And here’s the third slicing strategy that you can use. When you have a long and complicated flow (whether existing or new), you can break down the long, complicated flow into smaller flows that you can target. 

It’s like driving from San Francisco to New York. You can do it one straight shot, but that’s going to be too tiring and leave you with no time for enjoyment. You can break the trip down and have some pit stops for exploration and fun. You can design your trip to stop in Arizona to explore the Grand Canyon. Then head on over, making a left at Albuquerque so that you can grab some good ol’ barbeque in Kansas. 

You can do something similar with HR onboarding. You can concentrate on a subsection of the flow and fix problems. You may want to modify it. You can also add new, additional flows to make the whole onboarding process better by adding one small flow at a time.

These are just a few quick ways to break down things into deliverable pieces of value during each iteration. There are many other slicing strategies that people have written about, which you can find through Google. I typically start with these strategies when I’m coaching teams that are new to Agile. Hopefully, these few suggestions can help you on your path to getting comfortable with breaking down items that fit in an iteration.

A Lightweight Template for Monthly Performance Discussions

In my series of newsletters on preparing for your performance review, I mentioned a template you can use when talking with your manager during your one-on-one meetings (1:1s). A colleague and I have also mentioned this template in our talks on performance assessments, rewards and recognition systems, and how to make them more supportive of Agile. Several people have requested the template, and I’m sharing it here.

I have used this template (or variations of it) in at least four companies I’ve worked in already. I use it when I meet my manager during my 1:1s, or with my direct reports when I have 1:1s with them. I do have some guidelines, so feel free to use, modify, or even add to them.

1:1 Performance Review Template ImagePerformance Review Template

Usage Guidelines

  • Use the template once each month during your 1:1 with your manager (or direct report). The idea behind the template is to get performance feedback early and often, as opposed to once a year, when HR calls on the entire company to do their performance appraisals and reviews. (And if you don’t have regular 1:1s with your manager, you should consider starting the discussion from there.)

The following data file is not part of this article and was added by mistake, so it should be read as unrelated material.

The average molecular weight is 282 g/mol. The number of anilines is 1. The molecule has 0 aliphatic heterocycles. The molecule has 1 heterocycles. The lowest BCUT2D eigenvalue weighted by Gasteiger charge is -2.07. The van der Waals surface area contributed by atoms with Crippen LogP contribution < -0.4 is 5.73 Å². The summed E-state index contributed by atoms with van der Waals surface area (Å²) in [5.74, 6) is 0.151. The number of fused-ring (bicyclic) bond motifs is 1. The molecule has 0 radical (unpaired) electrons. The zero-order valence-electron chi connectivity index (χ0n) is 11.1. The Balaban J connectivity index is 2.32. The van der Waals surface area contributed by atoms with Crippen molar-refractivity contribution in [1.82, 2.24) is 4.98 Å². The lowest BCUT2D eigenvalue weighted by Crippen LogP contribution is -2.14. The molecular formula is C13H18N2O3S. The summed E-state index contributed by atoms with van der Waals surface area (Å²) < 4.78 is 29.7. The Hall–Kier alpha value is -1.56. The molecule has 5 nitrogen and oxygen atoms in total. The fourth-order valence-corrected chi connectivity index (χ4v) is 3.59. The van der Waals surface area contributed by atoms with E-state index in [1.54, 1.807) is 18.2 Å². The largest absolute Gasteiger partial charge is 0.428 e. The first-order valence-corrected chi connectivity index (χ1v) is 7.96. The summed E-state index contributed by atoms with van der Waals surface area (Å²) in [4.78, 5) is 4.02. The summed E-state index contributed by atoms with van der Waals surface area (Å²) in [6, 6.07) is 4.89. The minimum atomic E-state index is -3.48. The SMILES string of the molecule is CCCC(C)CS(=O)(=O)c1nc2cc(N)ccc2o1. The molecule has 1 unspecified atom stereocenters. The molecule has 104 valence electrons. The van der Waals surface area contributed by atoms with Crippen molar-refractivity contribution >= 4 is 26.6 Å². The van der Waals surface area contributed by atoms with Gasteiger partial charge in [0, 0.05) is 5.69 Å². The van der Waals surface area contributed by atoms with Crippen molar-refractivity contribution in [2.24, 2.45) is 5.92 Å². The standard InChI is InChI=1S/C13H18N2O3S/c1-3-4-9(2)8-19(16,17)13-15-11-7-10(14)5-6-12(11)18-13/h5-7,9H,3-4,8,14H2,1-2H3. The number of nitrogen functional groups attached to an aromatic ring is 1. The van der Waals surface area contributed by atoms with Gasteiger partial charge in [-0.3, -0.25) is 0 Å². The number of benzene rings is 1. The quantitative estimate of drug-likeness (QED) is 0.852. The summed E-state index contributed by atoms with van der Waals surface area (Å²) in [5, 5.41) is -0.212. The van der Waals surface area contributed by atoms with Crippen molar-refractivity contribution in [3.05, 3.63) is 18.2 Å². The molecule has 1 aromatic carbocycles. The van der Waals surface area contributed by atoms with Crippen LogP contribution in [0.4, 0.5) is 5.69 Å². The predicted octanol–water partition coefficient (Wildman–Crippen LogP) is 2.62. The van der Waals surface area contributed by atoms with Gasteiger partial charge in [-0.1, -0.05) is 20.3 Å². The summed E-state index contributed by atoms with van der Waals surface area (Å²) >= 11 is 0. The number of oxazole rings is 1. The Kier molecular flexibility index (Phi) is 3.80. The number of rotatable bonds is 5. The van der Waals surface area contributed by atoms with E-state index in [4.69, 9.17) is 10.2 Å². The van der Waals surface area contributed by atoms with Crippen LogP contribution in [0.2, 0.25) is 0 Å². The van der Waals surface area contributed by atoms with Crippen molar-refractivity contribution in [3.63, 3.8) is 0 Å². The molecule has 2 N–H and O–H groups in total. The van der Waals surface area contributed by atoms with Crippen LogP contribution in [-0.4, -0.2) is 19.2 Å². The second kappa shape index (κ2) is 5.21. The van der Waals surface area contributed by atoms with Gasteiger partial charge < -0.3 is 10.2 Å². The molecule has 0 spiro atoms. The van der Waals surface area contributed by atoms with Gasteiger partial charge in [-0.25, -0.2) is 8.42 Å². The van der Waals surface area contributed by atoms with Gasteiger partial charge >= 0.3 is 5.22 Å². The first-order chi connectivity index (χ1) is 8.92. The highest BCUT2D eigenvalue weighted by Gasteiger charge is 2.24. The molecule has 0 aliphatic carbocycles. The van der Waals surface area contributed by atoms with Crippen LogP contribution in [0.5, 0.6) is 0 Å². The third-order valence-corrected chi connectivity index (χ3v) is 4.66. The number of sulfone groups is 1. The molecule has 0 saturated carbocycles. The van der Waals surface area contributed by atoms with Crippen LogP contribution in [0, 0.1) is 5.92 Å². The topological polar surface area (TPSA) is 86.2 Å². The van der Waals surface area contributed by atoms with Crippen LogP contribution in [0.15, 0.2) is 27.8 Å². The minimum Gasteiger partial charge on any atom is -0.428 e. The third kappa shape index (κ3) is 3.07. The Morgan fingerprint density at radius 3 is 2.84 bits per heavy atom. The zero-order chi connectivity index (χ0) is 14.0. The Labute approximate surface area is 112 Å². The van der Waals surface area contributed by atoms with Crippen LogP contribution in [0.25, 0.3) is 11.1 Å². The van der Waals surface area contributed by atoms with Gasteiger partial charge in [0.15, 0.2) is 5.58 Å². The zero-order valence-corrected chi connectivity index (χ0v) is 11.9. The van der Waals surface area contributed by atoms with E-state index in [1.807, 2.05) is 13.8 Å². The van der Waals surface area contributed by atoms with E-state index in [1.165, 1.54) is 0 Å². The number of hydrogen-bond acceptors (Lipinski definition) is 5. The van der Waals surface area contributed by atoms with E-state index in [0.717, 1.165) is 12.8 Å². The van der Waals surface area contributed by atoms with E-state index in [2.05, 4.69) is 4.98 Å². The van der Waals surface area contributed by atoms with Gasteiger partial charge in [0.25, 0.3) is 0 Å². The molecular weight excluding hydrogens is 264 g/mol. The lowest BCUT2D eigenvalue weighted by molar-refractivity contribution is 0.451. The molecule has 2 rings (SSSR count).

• The idea behind the template is that it is lightweight. You don’t need to fill in every line or go into the minutia of the details. You want the right amount of discussion, and add those as highlights to capture the key points about your performance – the good, the bad, and the ugly. Most often, the good stuff – even the regular, day-to-day wins or the win of the week, aren’t brought up. People then forget these when the yearly performance review cycle comes around. And as for the bad stuff, you usually get it right away. And it can linger and follow you for ages. As Mark Anthony said in his eulogy to Caesar in Shakespeare’s play Julius Ceasar, “The evil that men do lives after them. The good is oft interred with their bones.”
  • Tailor the template to your needs. Modify the template depending on your context. For example, I’ve modified it to conform to an Objective and Key Results (OKRs) style at one company where I was working. You can do the same if your company uses Management by Objectives (MBOs) or something similar.
  • Highlight outcomes and impacts, not outputs. People often write outputs on their performance reviews – like “refactored the architecture for our product.” Yeah – we all know you reworked and coded this, but what was the impact of that effort? Did your team get to release the product faster, positively impacting customers who were about to churn? (And mind you, this is great to bring up in your resume – recruiters and hiring managers love to see these outcomes and impacts.)
  • Always move forward. The goal is performance discussions is to grow yourself – whether it’s learning new skills like become a team lead or using new technologies. It’s about learning from mistakes – how you and the team can mitigate issues that came up, or how you all can improve and become more Agile.
  • And lastly, highlight yourself AND your team. Most performance reviews typically highlight the individual. Agile emphasizes team collaboration. Don’t just talk about yourself. Talk about how you and your team get together or do things together to amplify successful outcomes – not just for you but for the team and the company.

When you do these things, you will end up with 12 templates filled out – one for each month. And guess what happens when HR sends out that email informing everyone about the upcoming performance review cycle? You’ll be very prepared to fill out your performance assessment.

Having these monthly filled-out documents, joyously made it easy for me to fill out my assessment (or my direct reports’ assessments). I didn’t have to stress out remembering what I accomplished the past 12 months. I mostly ended up copying and pasting what I had written, with maybe a little bit of wordsmithing, to fit the assessment outlines provided by HR.

I do hope you find value in this template. I would love to know how you modified it to fit your context. I’d love your feedback on your experience using it – the good, the bad, and the ugly of it. I’d love to hear from you.